The Role of Product Perception
In his book entitled “The Marketing Imagination” Ted Levitt, a professor at Harvard Business School drew attention to the fact that consumers purchase more than the core product itself. Rather, their purchase is mostly based on product perception, which is the core product combined with complimentary attributes, the majority of which are intangible.
The “total product concept” was Levitt’s vision of how intangible elements could be added to a physical product, transforming it into an offering that was often perceived as more valuable than the physical attributes alone.
Following these insights provided by Ted Levitt, Regis McKenna, a Silicon Valley consultant, renamed the total product concept, calling it the “whole product.” McKenna defined the whole product as a generic or core product, augmented by everything that is needed for the customer to have an urgent reason to buy.
Levitt’s total product concept was then refined by Tom Peters. In a newsletter sent to his subscribers in 1986 (see PDF on right), Peters proposed an extension to the total product concept that describes the differences between insider and customer perceptions in three different types of industries – technology, service and retail.
In his article entitled “The Eye of the Beholder,” Peters proclaims that the winners in any industry come closer to seeing the world as their customers do. In technology-based companies, technical specifications favored by inside engineers, such as reliability and special features, are contrasted with factors that customers consider important such as product support, standards and company reputation.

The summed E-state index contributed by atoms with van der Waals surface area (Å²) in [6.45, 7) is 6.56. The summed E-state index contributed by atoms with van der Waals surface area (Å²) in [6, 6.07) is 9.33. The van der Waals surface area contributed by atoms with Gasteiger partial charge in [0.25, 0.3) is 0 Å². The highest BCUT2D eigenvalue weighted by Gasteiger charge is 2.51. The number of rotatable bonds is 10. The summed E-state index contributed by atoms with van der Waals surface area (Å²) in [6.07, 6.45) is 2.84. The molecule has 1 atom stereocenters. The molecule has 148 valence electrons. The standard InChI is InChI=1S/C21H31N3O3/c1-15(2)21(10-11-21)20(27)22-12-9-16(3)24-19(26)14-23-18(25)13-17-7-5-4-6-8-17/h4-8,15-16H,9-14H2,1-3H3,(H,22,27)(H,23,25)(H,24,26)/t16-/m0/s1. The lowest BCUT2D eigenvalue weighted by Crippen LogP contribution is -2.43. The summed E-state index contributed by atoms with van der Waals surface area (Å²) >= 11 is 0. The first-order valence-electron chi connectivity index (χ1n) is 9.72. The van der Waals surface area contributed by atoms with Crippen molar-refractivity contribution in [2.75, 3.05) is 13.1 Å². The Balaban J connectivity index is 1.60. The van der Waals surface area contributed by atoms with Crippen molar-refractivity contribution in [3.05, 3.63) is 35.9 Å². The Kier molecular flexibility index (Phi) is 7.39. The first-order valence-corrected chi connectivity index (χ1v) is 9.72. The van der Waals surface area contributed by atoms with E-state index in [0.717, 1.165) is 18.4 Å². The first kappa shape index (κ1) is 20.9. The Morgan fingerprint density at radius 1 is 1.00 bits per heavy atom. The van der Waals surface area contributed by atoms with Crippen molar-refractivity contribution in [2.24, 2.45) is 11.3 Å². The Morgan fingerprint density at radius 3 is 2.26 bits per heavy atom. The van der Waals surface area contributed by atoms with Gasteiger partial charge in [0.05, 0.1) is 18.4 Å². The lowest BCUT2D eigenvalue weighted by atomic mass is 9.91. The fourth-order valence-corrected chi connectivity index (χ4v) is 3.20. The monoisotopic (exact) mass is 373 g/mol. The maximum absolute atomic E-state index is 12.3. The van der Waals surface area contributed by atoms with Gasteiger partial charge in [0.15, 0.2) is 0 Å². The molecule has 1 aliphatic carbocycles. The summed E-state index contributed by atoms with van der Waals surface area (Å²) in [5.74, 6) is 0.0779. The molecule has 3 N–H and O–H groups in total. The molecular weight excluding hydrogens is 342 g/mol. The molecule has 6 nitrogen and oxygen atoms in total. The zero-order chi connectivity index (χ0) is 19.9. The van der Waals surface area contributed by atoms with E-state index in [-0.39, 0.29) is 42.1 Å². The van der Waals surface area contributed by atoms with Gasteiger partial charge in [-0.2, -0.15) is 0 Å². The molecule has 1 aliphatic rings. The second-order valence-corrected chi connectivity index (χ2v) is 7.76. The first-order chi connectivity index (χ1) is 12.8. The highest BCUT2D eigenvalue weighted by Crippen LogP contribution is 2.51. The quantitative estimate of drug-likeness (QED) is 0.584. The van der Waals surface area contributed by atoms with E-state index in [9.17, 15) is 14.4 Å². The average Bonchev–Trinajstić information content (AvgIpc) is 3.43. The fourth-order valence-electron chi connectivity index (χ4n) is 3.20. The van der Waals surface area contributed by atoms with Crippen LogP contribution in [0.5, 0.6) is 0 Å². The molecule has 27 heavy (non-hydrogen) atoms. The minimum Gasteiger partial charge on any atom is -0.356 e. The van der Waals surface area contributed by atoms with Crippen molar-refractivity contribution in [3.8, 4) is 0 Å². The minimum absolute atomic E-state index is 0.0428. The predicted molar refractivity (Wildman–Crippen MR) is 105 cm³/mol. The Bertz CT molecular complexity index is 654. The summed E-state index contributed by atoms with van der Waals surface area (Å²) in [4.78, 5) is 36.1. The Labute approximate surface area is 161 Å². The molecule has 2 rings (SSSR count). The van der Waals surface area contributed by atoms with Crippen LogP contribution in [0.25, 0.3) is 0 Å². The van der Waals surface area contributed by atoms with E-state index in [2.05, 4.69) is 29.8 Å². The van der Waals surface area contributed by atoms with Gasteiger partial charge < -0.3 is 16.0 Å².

Dynamic Product Perception
The concept of dynamic product perception (which describes the way products or ideas move through the innovation-adoption lifecycle) is a critical element in any discussion about intangible product attributes. This unexamined dimension of product adoption over time is the primary reason for the creation of an updated model called The Low Risk Recipe™.
Recognizing the sequence of innovation adoption along with the need for product reinvention, the Low Risk Recipe explains why when an organization brings a new product (or service) to market, the initial customers and users are intrigued with the tangible features of the product itself.
But as the product begins to move into the market, and as the markets develop, a change occurs in the perception of the product: intangibles assume an increasingly larger proportion of the perceived offering.
The Low Risk Recipe also emphasizes the need to add or enhance intangible product attributes over time as a product moves through the innovation-adoption lifecycle. This explains why pioneering new products lose their initial prominence because a new entrant is more successful in product positioning based on a more effective mix of intangibles. This can be the case even if the second product is not technically superior.